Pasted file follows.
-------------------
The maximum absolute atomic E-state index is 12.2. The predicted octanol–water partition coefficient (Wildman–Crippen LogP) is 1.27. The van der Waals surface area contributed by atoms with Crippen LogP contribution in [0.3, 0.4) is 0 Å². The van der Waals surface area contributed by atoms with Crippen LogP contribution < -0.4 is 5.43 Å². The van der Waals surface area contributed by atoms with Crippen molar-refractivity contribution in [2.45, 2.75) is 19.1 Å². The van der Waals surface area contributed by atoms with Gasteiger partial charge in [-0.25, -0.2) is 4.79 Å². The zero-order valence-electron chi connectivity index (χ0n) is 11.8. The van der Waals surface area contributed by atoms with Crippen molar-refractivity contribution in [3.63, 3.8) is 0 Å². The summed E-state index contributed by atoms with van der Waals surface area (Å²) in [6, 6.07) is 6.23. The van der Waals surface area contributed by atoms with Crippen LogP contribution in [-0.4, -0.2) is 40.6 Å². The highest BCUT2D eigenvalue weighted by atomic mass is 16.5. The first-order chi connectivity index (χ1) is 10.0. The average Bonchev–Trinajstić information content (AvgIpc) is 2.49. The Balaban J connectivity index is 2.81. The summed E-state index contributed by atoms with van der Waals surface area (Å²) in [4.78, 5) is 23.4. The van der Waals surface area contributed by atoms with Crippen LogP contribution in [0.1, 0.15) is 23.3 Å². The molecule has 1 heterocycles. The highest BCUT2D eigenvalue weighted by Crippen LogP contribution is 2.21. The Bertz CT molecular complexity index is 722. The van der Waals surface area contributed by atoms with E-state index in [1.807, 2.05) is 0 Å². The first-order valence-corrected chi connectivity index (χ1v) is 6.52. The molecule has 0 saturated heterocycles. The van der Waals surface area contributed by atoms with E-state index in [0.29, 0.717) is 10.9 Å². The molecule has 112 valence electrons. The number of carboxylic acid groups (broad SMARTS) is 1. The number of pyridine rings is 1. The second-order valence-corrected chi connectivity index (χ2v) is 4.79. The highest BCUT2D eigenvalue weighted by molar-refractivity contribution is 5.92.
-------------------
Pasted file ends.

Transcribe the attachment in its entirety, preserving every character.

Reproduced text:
The maximum absolute atomic E-state index is 12.2. The predicted octanol–water partition coefficient (Wildman–Crippen LogP) is 1.27. The van der Waals surface area contributed by atoms with Crippen LogP contribution in [0.3, 0.4) is 0 Å². The van der Waals surface area contributed by atoms with Crippen LogP contribution < -0.4 is 5.43 Å². The van der Waals surface area contributed by atoms with Crippen molar-refractivity contribution in [2.45, 2.75) is 19.1 Å². The van der Waals surface area contributed by atoms with Gasteiger partial charge in [-0.25, -0.2) is 4.79 Å². The zero-order valence-electron chi connectivity index (χ0n) is 11.8. The van der Waals surface area contributed by atoms with Crippen molar-refractivity contribution in [3.63, 3.8) is 0 Å². The summed E-state index contributed by atoms with van der Waals surface area (Å²) in [6, 6.07) is 6.23. The van der Waals surface area contributed by atoms with Crippen LogP contribution in [-0.4, -0.2) is 40.6 Å². The highest BCUT2D eigenvalue weighted by atomic mass is 16.5. The first-order chi connectivity index (χ1) is 10.0. The average Bonchev–Trinajstić information content (AvgIpc) is 2.49. The Balaban J connectivity index is 2.81. The summed E-state index contributed by atoms with van der Waals surface area (Å²) in [4.78, 5) is 23.4. The van der Waals surface area contributed by atoms with Crippen LogP contribution in [0.1, 0.15) is 23.3 Å². The molecule has 1 heterocycles. The highest BCUT2D eigenvalue weighted by Crippen LogP contribution is 2.21. The Bertz CT molecular complexity index is 722. The van der Waals surface area contributed by atoms with E-state index in [1.807, 2.05) is 0 Å². The first-order valence-corrected chi connectivity index (χ1v) is 6.52. The molecule has 0 saturated heterocycles. The van der Waals surface area contributed by atoms with E-state index in [0.29, 0.717) is 10.9 Å². The molecule has 112 valence electrons. The number of carboxylic acid groups (broad SMARTS) is 1. The number of pyridine rings is 1. The second-order valence-corrected chi connectivity index (χ2v) is 4.79. The highest BCUT2D eigenvalue weighted by molar-refractivity contribution is 5.92.